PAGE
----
Contrary to perceptions, cruise lines are taking huge strides towards achieving carbon neutrality in their operations, and the sudden growth in expedition new builds has seen the cruise industry at the forefront of innovative technological developments which will be embraced across the sector.
In China, SunStone Ships' expedition cruise ships feature Ulstein Design & Solutions' X-Bow hull design which doesn't slam and brake in bad weather, making their ships more fuel-efficient and more comfortable for the passenger too.
Ponant's icebreaker Le Commandant Charcot, currently being built at the Vard shipyard, will be the world's first cruise ship built to PC2-class as an icebreaker, and the first expedition cruise ship to use dual-fuel liquefied natural gas (LNG). The vessel will also use batteries to provide the hotel load when it has stopped to observe something of interest, allowing the main engines to be turned off and the vessel to be silent, with no vibration.
Enova, a Norwegian government enterprise to promote clean energy, has supported Hurtigruten in its development of battery power for new builds Roald Amundsen and Fridtjof Nansen, the first expedition ships to sail with full hybrid capabilities, reducing emissions by as much as 20 percent. Excursions in Svalbard are to be operated by a hybrid catamaran, which can operate on electric power for 10 hours at a cruising speed of 10 knots.
We are seeing widespread adoption of ABB's innovative Azipod propulsion units, not just by expedition ships but also by Virgin Voyages, for example, which help cut fuel consumption by up to 15%.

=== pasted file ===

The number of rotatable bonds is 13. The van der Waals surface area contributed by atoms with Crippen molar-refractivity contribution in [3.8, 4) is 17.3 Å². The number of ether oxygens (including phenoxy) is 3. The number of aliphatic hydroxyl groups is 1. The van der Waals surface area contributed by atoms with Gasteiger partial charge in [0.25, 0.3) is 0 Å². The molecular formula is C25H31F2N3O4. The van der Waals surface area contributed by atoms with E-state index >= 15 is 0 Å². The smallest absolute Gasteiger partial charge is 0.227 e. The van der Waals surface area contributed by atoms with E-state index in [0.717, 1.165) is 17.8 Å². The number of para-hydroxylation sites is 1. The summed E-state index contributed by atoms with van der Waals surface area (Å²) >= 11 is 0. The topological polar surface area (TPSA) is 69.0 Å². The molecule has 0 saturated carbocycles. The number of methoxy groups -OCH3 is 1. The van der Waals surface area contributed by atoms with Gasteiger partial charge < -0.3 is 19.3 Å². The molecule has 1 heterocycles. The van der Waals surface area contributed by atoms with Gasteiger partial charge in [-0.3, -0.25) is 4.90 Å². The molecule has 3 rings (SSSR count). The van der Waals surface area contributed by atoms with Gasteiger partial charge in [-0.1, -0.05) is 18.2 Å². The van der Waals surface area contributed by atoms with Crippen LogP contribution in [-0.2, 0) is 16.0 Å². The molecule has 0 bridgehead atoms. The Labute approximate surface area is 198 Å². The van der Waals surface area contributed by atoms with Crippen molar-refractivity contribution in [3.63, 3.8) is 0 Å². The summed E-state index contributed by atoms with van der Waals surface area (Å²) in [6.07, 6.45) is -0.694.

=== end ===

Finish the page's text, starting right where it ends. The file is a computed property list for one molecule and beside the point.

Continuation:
Cold ironing - also known as shore connection, shore-to-ship power (SSP) or alternative maritime power (AMP) - is the process of providing shoreside electrical power to a ship at berth while its main and auxiliary engines are turned off. The Baltic ports in particular (take Kiel for example) are investing heavily in this technology to enhance the services they can provide to cruise ships.
There is plenty of investment by the cruise lines in retrofitting older ships, in particular with the installation of "scrubber" or exhaust gas cleaning systems that help minimize emissions. This is currently the subject of a bitter dispute between the International Maritime Organisation and ten NGOs which have called for an immediate moratorium, challenging the cruise industry's assertion that this is the optimum way of reducing emissions of sulphur, black carbon, particulate matter and other noxious substances.
Quite apart from technological advances, we are seeing high levels of collaboration with agencies such as the International Association of Antarctic Tour Operators and the Association of Arctic Expedition Cruise Operators, as well as scientific projects whereby cruise lines report back with extensive marine data including ocean circulation dynamics.
And we haven't even started to talk about actions on board to recycle, incinerate, treat or process, all of which are now accepted as standard. Nor the widely adopted ban on single use plastics. Nor indeed the well developed outreach and educational programmes and beach clean-ups, with the ultimate aim of ensuring that the positive benefits of taking people around the world by sea outweighs any negative impact.